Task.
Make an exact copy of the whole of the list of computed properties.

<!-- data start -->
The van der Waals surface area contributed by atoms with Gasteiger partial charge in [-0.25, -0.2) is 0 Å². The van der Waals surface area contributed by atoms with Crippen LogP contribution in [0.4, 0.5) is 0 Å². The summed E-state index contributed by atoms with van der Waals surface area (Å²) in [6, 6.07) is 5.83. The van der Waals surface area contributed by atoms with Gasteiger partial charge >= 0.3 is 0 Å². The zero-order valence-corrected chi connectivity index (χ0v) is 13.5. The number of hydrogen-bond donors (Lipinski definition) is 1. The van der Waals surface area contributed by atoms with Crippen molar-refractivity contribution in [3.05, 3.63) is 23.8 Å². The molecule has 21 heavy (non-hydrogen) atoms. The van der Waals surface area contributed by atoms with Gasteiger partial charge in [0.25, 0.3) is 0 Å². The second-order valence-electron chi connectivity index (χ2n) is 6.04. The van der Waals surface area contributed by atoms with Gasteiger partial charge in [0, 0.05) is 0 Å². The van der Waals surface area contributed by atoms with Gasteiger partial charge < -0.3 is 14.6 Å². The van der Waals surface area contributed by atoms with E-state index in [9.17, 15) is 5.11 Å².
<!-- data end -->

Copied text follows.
The van der Waals surface area contributed by atoms with Gasteiger partial charge in [-0.25, -0.2) is 0 Å². The van der Waals surface area contributed by atoms with Crippen LogP contribution in [0.4, 0.5) is 0 Å². The summed E-state index contributed by atoms with van der Waals surface area (Å²) in [6, 6.07) is 5.83. The van der Waals surface area contributed by atoms with Gasteiger partial charge >= 0.3 is 0 Å². The zero-order valence-corrected chi connectivity index (χ0v) is 13.5. The number of hydrogen-bond donors (Lipinski definition) is 1. The van der Waals surface area contributed by atoms with Crippen molar-refractivity contribution in [3.05, 3.63) is 23.8 Å². The molecule has 21 heavy (non-hydrogen) atoms. The van der Waals surface area contributed by atoms with Gasteiger partial charge in [0.25, 0.3) is 0 Å². The second-order valence-electron chi connectivity index (χ2n) is 6.04. The van der Waals surface area contributed by atoms with Gasteiger partial charge in [0, 0.05) is 0 Å². The van der Waals surface area contributed by atoms with Gasteiger partial charge < -0.3 is 14.6 Å². The van der Waals surface area contributed by atoms with E-state index in [9.17, 15) is 5.11 Å².